Agent Cody Banks review by Mike Long

Over the past few years, Mike Myers has made a ton of money spoofing the James Bond films. So, MGM decided that they would do their own take-off on their in-house franchise and aim said film at a teenaged audience. The result was Agent Cody Banks, which stars Frankie Muniz as the title character. Cody is a middle-school student from Seattle who appears to be the average American kid...except for the fact that he's a highly-trained CIA operative. (A fact that he's managed to keep hidden from his family.) Cody's first big assignment comes when he's asked to get close to Natalie Connors (Hilary Duff), who's father, Dr. Connors (Martin Donovan) has been working for Brinkman, an international criminal. Cody's mission is to simply become friends with Natalie and learn more about her father's work. There's just one problem: despite all of Cody's special training and neat gadgetry, he doesn't know how to talk to girls. When Brinkman puts forth his plan for world domination, it's up to Cody to overcome his shyness and save the day.

It would be very easy to accuse MGM of shamelessly attempting to aim a James Bond-like film at a younger audience, for that's exactly what they are doing. His lack of sophistication with the ladies aside, many of Cody's behaviors have a Bond-like quality and Brinkman (and his hideout) could've come directly from any Bond film. Yet, it's hard to knock Agent Cody Banks, as the film accomplishes exactly what it sets out to do, which is to be the ultimate adolescent male fantasy. Cody gets to drive cool cars, fight supervillains, be yelled at by Angie Harmon, who plays his mentor, and he gets to cuddle with Hilary Duff (who's acting here is even worse than in The Lizzie McGuire Movie). There isn't a second of the film which can be taken seriously, and most adults will probably find Agent Cody Banks insulting, but if you're a 12-year old boy, or if you have the ability to suspend your disbelief for 90-minutes, the movie is fun.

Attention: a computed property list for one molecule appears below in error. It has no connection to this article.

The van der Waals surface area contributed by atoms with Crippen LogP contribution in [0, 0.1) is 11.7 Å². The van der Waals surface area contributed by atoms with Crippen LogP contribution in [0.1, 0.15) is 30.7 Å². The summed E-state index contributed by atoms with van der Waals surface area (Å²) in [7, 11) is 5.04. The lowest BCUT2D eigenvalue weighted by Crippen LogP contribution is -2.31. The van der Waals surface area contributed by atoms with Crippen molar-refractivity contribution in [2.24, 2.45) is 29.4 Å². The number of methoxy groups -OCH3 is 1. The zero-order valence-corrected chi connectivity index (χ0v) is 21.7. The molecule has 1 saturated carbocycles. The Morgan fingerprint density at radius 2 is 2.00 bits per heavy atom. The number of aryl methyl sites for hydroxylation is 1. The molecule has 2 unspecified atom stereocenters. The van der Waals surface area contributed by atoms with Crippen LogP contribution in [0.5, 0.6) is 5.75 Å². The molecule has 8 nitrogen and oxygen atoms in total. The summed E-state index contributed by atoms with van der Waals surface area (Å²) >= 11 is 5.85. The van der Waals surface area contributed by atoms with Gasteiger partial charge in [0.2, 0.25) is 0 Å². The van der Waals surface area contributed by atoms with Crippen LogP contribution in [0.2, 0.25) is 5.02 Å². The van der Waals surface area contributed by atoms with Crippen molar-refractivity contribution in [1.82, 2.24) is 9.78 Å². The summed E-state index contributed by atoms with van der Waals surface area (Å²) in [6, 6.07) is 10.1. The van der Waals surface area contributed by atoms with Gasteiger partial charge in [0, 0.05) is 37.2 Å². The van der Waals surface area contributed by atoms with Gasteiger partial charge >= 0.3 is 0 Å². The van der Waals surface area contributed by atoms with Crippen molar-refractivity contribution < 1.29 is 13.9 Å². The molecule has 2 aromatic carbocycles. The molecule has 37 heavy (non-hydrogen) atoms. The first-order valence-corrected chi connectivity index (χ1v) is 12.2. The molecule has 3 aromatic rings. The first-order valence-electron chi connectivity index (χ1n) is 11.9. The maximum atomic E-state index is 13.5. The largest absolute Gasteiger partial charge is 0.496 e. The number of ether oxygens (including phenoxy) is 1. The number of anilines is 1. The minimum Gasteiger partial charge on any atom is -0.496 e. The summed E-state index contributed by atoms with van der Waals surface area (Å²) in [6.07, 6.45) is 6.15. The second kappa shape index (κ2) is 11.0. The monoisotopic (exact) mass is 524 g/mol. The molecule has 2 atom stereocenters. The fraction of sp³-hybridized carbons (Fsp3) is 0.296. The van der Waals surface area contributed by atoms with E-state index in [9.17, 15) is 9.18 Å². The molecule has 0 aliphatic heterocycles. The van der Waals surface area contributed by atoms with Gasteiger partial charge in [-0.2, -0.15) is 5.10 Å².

MGM Home Entertainment brings Agent Cody Banks to DVD. The disc contains both the widescreen and full-frame versions of the film. (For the purposes of this review, only the widescreen version was screened.) The DVD features an anamorphic widescreen transfer, which has been letterboxed at 2.35:1. For the most part, the image looks pretty good, but it does show some flaws at times. At the :39 mark, the picture is very grainy, and the opening of chapter 5 is very muddy. Otherwise, the picture looks fine, despite some occasional artifacting and pixellating. The colors are fine throughout though. The primary audio track on the disc is a Dolby Digital 5.1 mix. The action scenes sound fantastic here, offering nice bass response and surround sound effects. But the rest of the film sounds quite drab, although the dialogue is always sharp and clear.

For a movie aimed at "tweens", this DVD is overflowing with extras. Unfortunately, most of them aren't that good. The disc features 9 short featurettes which could have easily been edited together into one long segment. To be honest, these sections do offer some great behind-the-scenes info on Agent Cody Banks, but going back to the special features menu gets quite old. The disc features an audio commentary with director Harald Zwart, and stars Frankie Muniz and Angie Harmon. This is a pretty good track, as this trio shares anecdotes about the making of the film, and share many humorous stories. The disc also features more standard fare such as deleted scenes, outtakes, still galleries, and the theatrical trailer. There is also a teaser trailer for Agent Cody Banks 2, as MGM is attempting to start yet another franchise.

6 out of 10 Jackasses

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